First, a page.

Creating a Successful Transition Plan

There seems to be many dental practices changing hands right now. As with anything in life there is a good way to have a practice transition and there is the way that is setting up the new owner for trouble with the team and patients right from the beginning.

Here are some tips to ensure that you enter a purchase with the best possible chance for success once you have ownership.

  1. If possible, have the previous owner stay on at least part time for a pre-determined amount of time. This will provide continuity for the team and the patients to get “used to” the idea of new leadership. The worst-case scenario for a transition is the owner telling their team on a Friday that as of Monday they will have a new owner, the previous owner won’t be there anymore, and an email goes out to the patients at the same time. This scenario will make for a very difficult transition in every case. Give the team as much notice as possible to alert them that there may be change (two to three weeks is likely enough, deals don’t usually fail at that point.)
  • People sometimes think that telling a team that there will be a transiition will create an unstable work environment and staff will leave if they feel unsure about change. When you let team know that there will be a new owner provide as much information as you can about the owner, the more knowledge you give the team the more they will feel very comfortable and may even be looking forward to change. When there is a change in callers to the office, items being moved on weekends, closed door discussions etc. the team will already feel that something is going on, it’s better to keep them in the loop then let them worry about what could be happening.
  • When communicating with patients, the previous owner will be sending an eblast that is thanking the patients for their trust and loyalty over the years but will also be welcoming the new owner with phrases like confidence in their ability to continue care, they are looking forward to co-treating patients together and perhaps the new owner is even bringing in skills for services that weren’t available in the office previously.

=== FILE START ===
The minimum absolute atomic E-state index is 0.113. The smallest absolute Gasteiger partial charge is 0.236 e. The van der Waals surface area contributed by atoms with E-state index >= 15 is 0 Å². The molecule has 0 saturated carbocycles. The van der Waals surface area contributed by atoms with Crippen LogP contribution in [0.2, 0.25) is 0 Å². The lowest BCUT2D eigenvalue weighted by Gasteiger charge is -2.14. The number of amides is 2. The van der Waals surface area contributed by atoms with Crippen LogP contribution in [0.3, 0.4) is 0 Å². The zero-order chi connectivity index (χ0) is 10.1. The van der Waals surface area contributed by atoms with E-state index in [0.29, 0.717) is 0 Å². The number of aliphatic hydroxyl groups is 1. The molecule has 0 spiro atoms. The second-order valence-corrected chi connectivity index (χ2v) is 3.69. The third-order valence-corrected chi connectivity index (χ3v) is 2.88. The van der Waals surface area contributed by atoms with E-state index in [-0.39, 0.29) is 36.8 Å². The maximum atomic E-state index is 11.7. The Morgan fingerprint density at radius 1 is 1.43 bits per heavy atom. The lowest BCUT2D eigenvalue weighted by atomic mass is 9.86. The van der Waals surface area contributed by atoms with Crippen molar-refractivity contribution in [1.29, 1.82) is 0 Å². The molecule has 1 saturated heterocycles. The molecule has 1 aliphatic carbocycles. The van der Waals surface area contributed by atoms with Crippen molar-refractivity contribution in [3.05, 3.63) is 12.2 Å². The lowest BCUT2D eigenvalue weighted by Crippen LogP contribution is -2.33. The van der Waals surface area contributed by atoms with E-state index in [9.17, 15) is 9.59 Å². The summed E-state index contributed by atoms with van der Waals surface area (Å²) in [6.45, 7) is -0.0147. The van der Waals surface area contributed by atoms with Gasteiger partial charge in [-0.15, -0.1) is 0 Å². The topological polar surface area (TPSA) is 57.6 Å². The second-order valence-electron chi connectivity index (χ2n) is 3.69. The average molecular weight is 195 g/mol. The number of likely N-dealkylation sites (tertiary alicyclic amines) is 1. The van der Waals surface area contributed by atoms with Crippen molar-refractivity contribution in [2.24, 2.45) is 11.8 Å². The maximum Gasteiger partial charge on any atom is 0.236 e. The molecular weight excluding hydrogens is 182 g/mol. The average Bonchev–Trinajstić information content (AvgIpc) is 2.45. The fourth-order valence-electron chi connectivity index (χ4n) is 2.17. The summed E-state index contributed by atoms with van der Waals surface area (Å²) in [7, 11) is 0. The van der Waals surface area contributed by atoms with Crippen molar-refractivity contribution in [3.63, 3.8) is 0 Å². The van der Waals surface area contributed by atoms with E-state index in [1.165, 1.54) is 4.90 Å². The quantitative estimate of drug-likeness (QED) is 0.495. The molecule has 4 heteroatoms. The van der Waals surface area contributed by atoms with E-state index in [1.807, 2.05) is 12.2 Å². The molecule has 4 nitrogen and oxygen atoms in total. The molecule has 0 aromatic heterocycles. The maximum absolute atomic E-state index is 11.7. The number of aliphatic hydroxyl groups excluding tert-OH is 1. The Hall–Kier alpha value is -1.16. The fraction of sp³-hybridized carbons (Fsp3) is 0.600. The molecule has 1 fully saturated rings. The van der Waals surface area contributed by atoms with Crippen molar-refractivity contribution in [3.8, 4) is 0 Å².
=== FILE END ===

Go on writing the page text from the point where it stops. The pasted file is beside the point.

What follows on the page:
• When the team are notified of the change of ownership, have a printout ready to tell them about the new owner both in a professional capacity as well as in a social capacity. Let the team get to “know” the new owner before they even meet them. Include some “fun” photos of the new owner along with the professional ones when talking to the team. For the patients, send a bulk email blast from the previous owner also in key spots in the practice hang a printout with photos of the new owner as well as some information about themselves.
  • When the team speak with the patients in the office about the new owner, they must feel like they know the new owner and need to feel confident saying, “patients seem to love them”, “they have a very gentle hand,” “Dr. _________(previous owner)  hand chose Dr. _________ (new owner) to buy the practice.” The more confidence that comes from the existing team, the better the chances of success will be.”
  • As a new owner you come in with lots of ideas of how to change the practice and you want to put them in place immediately. Take your time, meet with each team member individually get to know them professionally and personally as well. The connections you make with your team will help determine the success moving forward of the changes. Get to know the existing systems before you make change, perhaps they need tweaking and not a complete overhaul. When you feel ready to make a change explain, how and why you are making the change without being negative about the current system.

Buying a dental practice is likely the largest purchase you will ever make in your lifetime, ensure that your transition into the practice goes smoothly so that you can continue to grow what you have purchased instead of having to rebuild from the ground up.

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